John Clem: youngest Union Soldier
Meet John Lincoln Clem (1851 - 1937), the youngest Union soldier in the Civil War who, in 1915 at age 64, retired from the US Army, the only surviving Civil War veteran then in active service. He was a brigadier general in the Quartermaster Corps. He was appointed to Major General by special act of Congress in 1916, one year after his retirement.
By his own account, in 1861, still age 9, and in answer to Lincoln's call for volunteers, he ran away from home and attempted to enlist in the 3rd Ohio Infantry. Rejected because of his age and small stature, he tried to join the 22d Michigan which also refused him. Undaunted, he tagged along anyway until the 22d adopted him as mascot and drummer boy. Officers chipped in to pay him the official soldier's wage of $13 a month. Two years later in 1863, they allowed him, age 11, to officially enlist. He wore a uniform cut down by the regimental tailor from a man's size and wielded a musket with the barrel cut down to fit his size.
"I slept in a tent with two soldiers, drew the regular army ration—the principal items of which were pork (commonly called ‘sowbelly’), beans, hardtack, and coffee—and, of course, had my own knife and fork, tin plate, tin cup, and tin spoon. In all the hardships of war I endured my share—such as marching in rain or snow, sleeping without protection against the elements, and on occasions going hungry. On the other hand, there was a great deal of fun in camp. We used to play handball, townball, and ‘one-cat and two-cats’—all three of these games being rudimentary forms of baseball.
"As for provender, the regular soldiers’ fare was often varied and amplified by the proceeds of foraging expeditions. Boys, being constitutionally devoid of respect for the property rights of other people, are first-class foragers."
Still serving as a drummer boy with the 22d, John saw combat at the first Battle of Chickamauga in September 1863. He
"became a national celebrity for his actions at Chickamauga. Armed with a musket sawed down for him to carry, Clem joined the 22nd Michigan in the defense of Horseshoe Ridge on the afternoon of September 20. As the Confederate forces surrounded the unit, a Confederate colonel spotted Clem and shouted either ‘I think the best thing a mite of a chap like you can do is drop that gun’ or called him a ‘damned little Yankee devil,’ according to various sources. Rather than surrender, Clem shot the colonel and successfully made his way back to Union lines. For his actions, Clem was promoted to sergeant, the youngest soldier ever to become a noncommissioned officer in the U.S. Army, and became known as the ‘Drummer Boy of Chickamauga.’”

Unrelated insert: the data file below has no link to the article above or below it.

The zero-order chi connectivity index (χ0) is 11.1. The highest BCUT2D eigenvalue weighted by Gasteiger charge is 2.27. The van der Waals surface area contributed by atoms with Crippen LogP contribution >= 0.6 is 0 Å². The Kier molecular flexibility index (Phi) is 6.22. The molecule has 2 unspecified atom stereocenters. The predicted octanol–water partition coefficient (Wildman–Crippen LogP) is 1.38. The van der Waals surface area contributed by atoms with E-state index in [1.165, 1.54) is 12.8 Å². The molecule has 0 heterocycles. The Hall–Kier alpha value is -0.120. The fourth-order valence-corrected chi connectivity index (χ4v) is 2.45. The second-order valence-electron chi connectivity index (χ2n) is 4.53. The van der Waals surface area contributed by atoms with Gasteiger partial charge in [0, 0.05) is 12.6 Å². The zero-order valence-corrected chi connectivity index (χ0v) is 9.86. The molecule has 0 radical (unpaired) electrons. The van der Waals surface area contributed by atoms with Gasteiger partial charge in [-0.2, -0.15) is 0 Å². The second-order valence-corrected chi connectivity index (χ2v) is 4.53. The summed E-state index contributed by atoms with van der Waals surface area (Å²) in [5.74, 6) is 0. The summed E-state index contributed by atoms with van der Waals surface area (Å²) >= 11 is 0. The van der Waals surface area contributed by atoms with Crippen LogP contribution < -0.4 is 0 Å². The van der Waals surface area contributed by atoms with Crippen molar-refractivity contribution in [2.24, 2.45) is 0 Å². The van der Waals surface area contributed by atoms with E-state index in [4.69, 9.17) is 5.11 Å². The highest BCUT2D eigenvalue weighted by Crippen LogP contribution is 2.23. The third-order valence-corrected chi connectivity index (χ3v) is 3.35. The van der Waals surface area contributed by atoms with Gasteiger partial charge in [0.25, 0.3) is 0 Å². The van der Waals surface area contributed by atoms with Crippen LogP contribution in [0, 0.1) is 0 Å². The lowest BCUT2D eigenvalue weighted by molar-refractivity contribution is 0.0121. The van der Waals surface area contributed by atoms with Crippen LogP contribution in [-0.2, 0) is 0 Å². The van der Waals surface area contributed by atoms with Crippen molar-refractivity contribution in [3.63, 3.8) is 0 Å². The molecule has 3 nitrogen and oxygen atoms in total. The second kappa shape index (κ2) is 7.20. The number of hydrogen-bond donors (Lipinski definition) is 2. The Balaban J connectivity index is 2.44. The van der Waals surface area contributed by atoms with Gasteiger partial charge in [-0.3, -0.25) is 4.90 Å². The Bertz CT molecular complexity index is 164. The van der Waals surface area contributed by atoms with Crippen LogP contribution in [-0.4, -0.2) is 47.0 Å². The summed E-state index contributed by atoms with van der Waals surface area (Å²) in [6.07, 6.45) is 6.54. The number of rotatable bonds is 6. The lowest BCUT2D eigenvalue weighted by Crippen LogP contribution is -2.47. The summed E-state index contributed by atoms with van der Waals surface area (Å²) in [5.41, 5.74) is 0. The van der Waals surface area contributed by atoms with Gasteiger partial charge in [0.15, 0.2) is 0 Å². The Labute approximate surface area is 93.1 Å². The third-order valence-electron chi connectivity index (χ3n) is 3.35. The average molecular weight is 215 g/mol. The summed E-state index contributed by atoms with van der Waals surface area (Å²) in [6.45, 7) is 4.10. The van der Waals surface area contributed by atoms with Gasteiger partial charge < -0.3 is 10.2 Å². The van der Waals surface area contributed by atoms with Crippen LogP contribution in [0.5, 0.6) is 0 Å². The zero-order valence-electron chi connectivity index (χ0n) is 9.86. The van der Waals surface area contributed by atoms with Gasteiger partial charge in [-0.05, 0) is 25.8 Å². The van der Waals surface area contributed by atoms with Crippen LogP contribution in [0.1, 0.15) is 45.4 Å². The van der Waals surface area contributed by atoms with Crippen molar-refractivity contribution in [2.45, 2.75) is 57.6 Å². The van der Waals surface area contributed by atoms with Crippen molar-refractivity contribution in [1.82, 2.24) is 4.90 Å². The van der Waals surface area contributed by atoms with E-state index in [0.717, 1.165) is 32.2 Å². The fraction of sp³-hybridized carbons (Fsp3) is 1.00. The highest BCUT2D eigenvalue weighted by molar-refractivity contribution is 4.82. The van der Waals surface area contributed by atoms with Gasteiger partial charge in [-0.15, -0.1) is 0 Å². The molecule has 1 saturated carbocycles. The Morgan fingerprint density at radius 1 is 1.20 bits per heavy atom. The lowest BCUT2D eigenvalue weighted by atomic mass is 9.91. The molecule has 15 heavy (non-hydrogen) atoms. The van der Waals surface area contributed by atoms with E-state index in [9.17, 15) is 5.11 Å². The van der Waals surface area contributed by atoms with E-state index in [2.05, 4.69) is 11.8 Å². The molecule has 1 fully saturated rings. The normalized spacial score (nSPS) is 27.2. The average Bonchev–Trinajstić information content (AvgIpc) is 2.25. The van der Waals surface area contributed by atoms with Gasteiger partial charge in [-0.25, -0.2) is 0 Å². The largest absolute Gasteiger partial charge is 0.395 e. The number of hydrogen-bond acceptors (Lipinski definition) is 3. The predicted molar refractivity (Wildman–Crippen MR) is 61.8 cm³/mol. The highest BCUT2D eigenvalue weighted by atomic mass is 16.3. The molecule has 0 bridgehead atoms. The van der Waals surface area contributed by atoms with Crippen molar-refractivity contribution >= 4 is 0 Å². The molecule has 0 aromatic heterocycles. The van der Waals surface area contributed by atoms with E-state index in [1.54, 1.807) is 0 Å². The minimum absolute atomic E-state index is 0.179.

John Clem, Drummer Boy of Chickamauga,
Civil War Trust
Of the colonel being shot, John later said "I am glad to be able to [say] that, according to advices afterwards received, the Confederate colonel recovered from his wound." (From Nursery to Battlefield. “The Drummer Boy of Chickamauga,” Democratic Thinker)
In October 1863, while on duty as a train guard, John was captured by Confederate cavalry. They took his uniform away, including his cap that had three bullet holes in it, upsetting him greatly. He was not long in captivity being soon exchanged. Upon his return, Major General George H. Thomas, the "Rock of Chickamauga," appointed John to his staff as a mounted orderly. Fellow Ohioan Salmon P. Chase, then Secretary of the Treasury and later Chief Justice of the US Supreme Court, decorated him for his bravery at Chickamauga. John went on to fight at Perryville, Murfreesboro, Kennesaw and Atlanta, where he was wounded twice.
He was discharged from the Army in 1864 at age 13, but sought at age 19, in 1870, to rejoin. Nominated to West Point by President Ulysses S. Grant, he failed the entrance exam several times before Grant nonetheless appointed him a second lieutenant. He enjoyed a successful second military career, rising to the rank of colonel and Assistant Quartermaster General by 1903.
He retired in 1915, on the eve of U.S. entry into World War I, with the rank of brigadier general, the last Civil War veteran to actively serve in the U.S. Army. In 1916, by special act of Congress, he was promoted to major general. He died in 1937 at age 86 and is buried in Arlington National Cemetery.
© 2015 Steve Alexander